In his book Deutsche Mythologie (1835), Jacob Grimm noted that Russians used the word kupala to describe the bonfires they lit at the summer solstice, and recorded that some people explained the word as the name Kupulo, a harvest god.

Gods such as Koleda and Kupala were constructed from misinterpreted names of popular Slavic folk festivals; Koledo was the Slavic name for Christmas processions of carol singers, whilst Kupala comes from Ivan Kupala (literally: John the Baptist), whose festivity day is celebrated at the summer solstice in many Slavic countries.

Although the word kupala (or kupalo) is usually explained as “bather” (from kupat(i) ‘to bathe’), some scholars claim that it is not an epithet of John the Baptist, but a name of a pre-Christian Slavic deity, derived from some other root.

According to Vyacheslav Ivanov and Vladimir Toporov, the name Kupala is derived from the same Indo-European root as the name of Cupid, Roman god of love, which means ‘passion’ or ‘desire’.  The cult of Kupala, the god of fertility and sexuality, was presumably replaced by worship of John the Baptist.

According to some texts on Slavic mythology, Kapalo or Kupalo is the god of the summer solstice. Kupalo is the mature, the aging Yarilo. Yarilo comes into human world (Yav) every spring to bring new life, fertility and rich harvest. In the summer he turns into Kupalo. His life on the world gradually moves to its end.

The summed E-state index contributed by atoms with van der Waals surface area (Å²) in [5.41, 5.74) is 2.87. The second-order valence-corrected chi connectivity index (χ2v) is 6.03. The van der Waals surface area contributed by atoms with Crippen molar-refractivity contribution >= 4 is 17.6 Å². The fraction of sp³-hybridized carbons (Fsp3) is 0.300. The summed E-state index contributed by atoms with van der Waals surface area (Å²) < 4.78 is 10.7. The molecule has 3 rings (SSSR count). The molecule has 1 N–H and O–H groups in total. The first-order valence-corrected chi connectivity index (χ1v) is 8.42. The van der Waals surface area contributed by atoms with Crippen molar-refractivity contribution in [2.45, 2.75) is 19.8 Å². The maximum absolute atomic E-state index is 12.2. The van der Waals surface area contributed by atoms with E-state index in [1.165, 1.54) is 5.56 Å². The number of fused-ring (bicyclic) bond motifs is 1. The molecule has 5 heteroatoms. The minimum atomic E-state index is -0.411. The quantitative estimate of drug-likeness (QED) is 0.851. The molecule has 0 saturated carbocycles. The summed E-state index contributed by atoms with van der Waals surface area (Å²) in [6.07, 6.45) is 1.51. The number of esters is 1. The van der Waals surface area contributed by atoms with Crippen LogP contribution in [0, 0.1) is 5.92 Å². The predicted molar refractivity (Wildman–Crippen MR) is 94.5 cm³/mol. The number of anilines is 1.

He has accomplished his mission in our world and sets off for the Underworld, so he can return again next summer.

This is why the Kupalo festival (summer solstice) is actually bidding farewell to the old-aged Yarilo – a preparation for his later ritual burial. During the celebrations, for the last time people express their joy of god Yarilo’s visit in their world, the happiness he had brought; they sing incantations and prayers to the fertile god to come again next year.

The year is half-way through, last fruitful months are elapsing and then winter will come – the time of death goddess Mora, time of darkness, cold, misery, illness and death.

Sources: Various

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